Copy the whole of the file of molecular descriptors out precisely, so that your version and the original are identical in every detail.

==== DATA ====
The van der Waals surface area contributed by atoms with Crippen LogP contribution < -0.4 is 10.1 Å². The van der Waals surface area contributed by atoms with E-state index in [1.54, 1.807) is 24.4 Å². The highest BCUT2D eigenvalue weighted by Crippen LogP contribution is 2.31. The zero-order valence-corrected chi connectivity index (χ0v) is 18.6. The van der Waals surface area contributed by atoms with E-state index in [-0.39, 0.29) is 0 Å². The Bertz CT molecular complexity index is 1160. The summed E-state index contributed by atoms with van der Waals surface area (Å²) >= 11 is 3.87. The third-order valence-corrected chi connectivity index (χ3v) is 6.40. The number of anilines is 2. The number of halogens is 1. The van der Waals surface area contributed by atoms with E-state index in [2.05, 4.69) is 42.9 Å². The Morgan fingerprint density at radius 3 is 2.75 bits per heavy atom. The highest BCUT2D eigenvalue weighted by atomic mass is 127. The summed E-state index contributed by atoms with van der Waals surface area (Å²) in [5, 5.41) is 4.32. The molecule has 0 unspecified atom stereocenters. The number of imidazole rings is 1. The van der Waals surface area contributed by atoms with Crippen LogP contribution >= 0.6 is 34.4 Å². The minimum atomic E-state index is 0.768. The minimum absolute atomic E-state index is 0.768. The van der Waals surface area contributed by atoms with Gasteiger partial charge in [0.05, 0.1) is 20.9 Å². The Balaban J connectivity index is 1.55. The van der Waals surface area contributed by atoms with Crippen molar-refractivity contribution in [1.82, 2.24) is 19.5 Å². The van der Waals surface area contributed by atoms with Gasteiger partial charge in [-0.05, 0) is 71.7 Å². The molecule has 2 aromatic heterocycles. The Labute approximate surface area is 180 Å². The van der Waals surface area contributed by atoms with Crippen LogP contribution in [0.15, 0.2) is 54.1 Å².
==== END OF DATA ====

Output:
The van der Waals surface area contributed by atoms with Crippen LogP contribution < -0.4 is 10.1 Å². The van der Waals surface area contributed by atoms with E-state index in [1.54, 1.807) is 24.4 Å². The highest BCUT2D eigenvalue weighted by Crippen LogP contribution is 2.31. The zero-order valence-corrected chi connectivity index (χ0v) is 18.6. The van der Waals surface area contributed by atoms with E-state index in [-0.39, 0.29) is 0 Å². The Bertz CT molecular complexity index is 1160. The summed E-state index contributed by atoms with van der Waals surface area (Å²) >= 11 is 3.87. The third-order valence-corrected chi connectivity index (χ3v) is 6.40. The number of anilines is 2. The number of halogens is 1. The van der Waals surface area contributed by atoms with E-state index in [2.05, 4.69) is 42.9 Å². The Morgan fingerprint density at radius 3 is 2.75 bits per heavy atom. The highest BCUT2D eigenvalue weighted by atomic mass is 127. The summed E-state index contributed by atoms with van der Waals surface area (Å²) in [5, 5.41) is 4.32. The molecule has 0 unspecified atom stereocenters. The number of imidazole rings is 1. The van der Waals surface area contributed by atoms with Crippen LogP contribution >= 0.6 is 34.4 Å². The minimum atomic E-state index is 0.768. The minimum absolute atomic E-state index is 0.768. The van der Waals surface area contributed by atoms with Gasteiger partial charge in [0.05, 0.1) is 20.9 Å². The Balaban J connectivity index is 1.55. The van der Waals surface area contributed by atoms with Crippen molar-refractivity contribution in [1.82, 2.24) is 19.5 Å². The van der Waals surface area contributed by atoms with Gasteiger partial charge in [-0.05, 0) is 71.7 Å². The molecule has 2 aromatic heterocycles. The Labute approximate surface area is 180 Å². The van der Waals surface area contributed by atoms with Crippen LogP contribution in [0.15, 0.2) is 54.1 Å².